Saturday, June 16, 2012

Draft Process: Cloaked in Darkness and in Health

87º ~ the heat is on (outside obviously), tho the humidity holds in the manageable ranges, still no hint of rain for the week that stretches out "mostly sunny," the birds are happy when anyone waters the lawn

Today, I did not think that I would draft.  I slept very late and I've mentioned in the past how disorienting that is for me. The same was true today, but I woke early with a splitting headache and retreated back to sleep.  I wandered through what was left of the morning and even the cats got shortchanged of their normal play time. 

I decided that I would cut myself some slack, that I would work on submissions instead of drafts, that I might not even do that, that I might, instead, spend the day on the couch with endless reruns of Law & Order or reading a memoir I picked up at the library last week. 

Then, in going through my usual breakfast routine of eating my Oat Squares while checking email, my blog feed, and Facebook, I stumbled on a reply to a post on FB from yesterday.  My good friend (and excellent poet!), Al Maginnes had commented on yesterday's draft, and I had replied about feeling worn out and unsure if I could continue.  Al wrote, "Stay with it as long as you can. There will be too many days without poems."  When I first read that, I felt a deep disappointment with myself for taking the easy way out today, but I didn't grab up my journal.  I continued to troll FB and the blog feeder.  I did some online banking. I went and made my cup of coffee.  I drifted into a bit of daydream...

And WHAM!  There she was, the sickly speaker, dictating that letter that I referenced yesterday, the one that announces her escape.  It begins:

Dear Madame--

I send this letter in advance of my escape.

The whitecoats hint at my release but offer
only obstacles. Their latest word is destitute.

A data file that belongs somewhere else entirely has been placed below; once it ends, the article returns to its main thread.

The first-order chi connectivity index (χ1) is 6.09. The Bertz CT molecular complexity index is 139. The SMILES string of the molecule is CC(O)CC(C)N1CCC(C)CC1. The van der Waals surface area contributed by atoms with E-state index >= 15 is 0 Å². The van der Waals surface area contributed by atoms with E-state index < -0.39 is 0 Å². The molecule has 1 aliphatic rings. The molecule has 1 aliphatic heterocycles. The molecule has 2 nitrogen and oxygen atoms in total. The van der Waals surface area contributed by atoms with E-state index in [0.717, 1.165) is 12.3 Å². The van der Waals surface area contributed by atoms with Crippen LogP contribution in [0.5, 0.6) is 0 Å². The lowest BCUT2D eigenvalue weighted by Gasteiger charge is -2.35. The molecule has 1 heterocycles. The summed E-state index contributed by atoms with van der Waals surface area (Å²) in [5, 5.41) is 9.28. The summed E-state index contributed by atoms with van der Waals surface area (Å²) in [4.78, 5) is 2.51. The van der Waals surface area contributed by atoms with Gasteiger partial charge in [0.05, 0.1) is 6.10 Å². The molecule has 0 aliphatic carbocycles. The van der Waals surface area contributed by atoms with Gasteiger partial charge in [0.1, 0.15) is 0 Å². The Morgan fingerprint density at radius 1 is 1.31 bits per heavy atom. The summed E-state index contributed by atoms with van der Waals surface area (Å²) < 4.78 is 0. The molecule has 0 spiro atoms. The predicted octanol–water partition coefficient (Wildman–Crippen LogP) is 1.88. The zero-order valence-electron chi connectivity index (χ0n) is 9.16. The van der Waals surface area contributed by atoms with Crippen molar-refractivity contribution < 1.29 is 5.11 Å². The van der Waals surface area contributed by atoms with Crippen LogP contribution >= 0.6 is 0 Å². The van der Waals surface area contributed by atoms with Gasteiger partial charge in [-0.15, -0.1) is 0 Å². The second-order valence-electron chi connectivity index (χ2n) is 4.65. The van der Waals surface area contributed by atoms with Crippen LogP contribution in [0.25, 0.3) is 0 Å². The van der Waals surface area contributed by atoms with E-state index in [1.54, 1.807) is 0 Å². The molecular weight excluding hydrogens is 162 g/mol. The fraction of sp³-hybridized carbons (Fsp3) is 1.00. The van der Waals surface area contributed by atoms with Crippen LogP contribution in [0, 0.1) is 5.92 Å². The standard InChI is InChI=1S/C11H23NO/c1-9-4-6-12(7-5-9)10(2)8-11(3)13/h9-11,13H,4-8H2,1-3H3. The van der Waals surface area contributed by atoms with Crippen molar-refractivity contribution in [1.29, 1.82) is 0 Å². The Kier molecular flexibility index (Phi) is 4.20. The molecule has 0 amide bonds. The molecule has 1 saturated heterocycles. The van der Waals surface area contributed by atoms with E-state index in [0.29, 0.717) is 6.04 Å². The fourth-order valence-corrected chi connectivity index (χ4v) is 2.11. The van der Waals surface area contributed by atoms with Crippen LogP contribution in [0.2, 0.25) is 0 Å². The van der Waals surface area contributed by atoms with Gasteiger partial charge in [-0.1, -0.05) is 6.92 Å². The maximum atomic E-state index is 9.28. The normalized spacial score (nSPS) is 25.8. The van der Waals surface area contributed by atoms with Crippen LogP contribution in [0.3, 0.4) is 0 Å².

from Wikimedia Commons, click

The draft continues for 22 lines, following the pattern of single line/couplet, but ending on a single line.  Now, how did I get to "destitute"?  

Well, I'm still working through the whole "escape" thing rather than the "release." And in this draft the speaker explains her impatience.  She KNOWS that she is healed but the whitecoats keep delaying.  So, I was thinking, why would they delay?  This combined with that little bit of online banking I mentioned above.  (No Mom, don't panic!  I'm not destitute!)  Without getting too personal, I don't believe in credit card debt, paying any balance off every month, but this month, my personal card has a bit of a steep balance. I was feeling a bit upset about this, castigating myself about not following the plan and having to dip into my savings. 

I'm sure this financial stress bled through into the speaker's voice.  Once I'd stumbled across the word, though, I knew it was perfect, as a huge percentage of the bankruptcies in America result from health care events.

The draft goes on to explore how the attitude of the whitecoats has changed now that the speaker is no longer a medical mystery.  Sure, they still don't know what caused her illness, but she's better so they want to move on, bored by her (think House). She plans to make her escape on the next new moon (shhhhhhh!) and stop briefly at her mentor's for shelter & advice.  

Again, I came up with the title on my own rather than stealing as in the past.  It plays on the phrase "in sickness and in health," although the speaker isn't romantically involved with her mentor or with anyone. Still, I love the rhythm of that line, so I wound up with "Cloaked in Darkness and in Health."  Many thank, Al, for the nudge in the right direction! 

Finally, I'm wondering, is this the end?  Don't I need to write the escape poem?  Don't we need to know where she ends up?  Will I ever feel like we've reached the end of the story?

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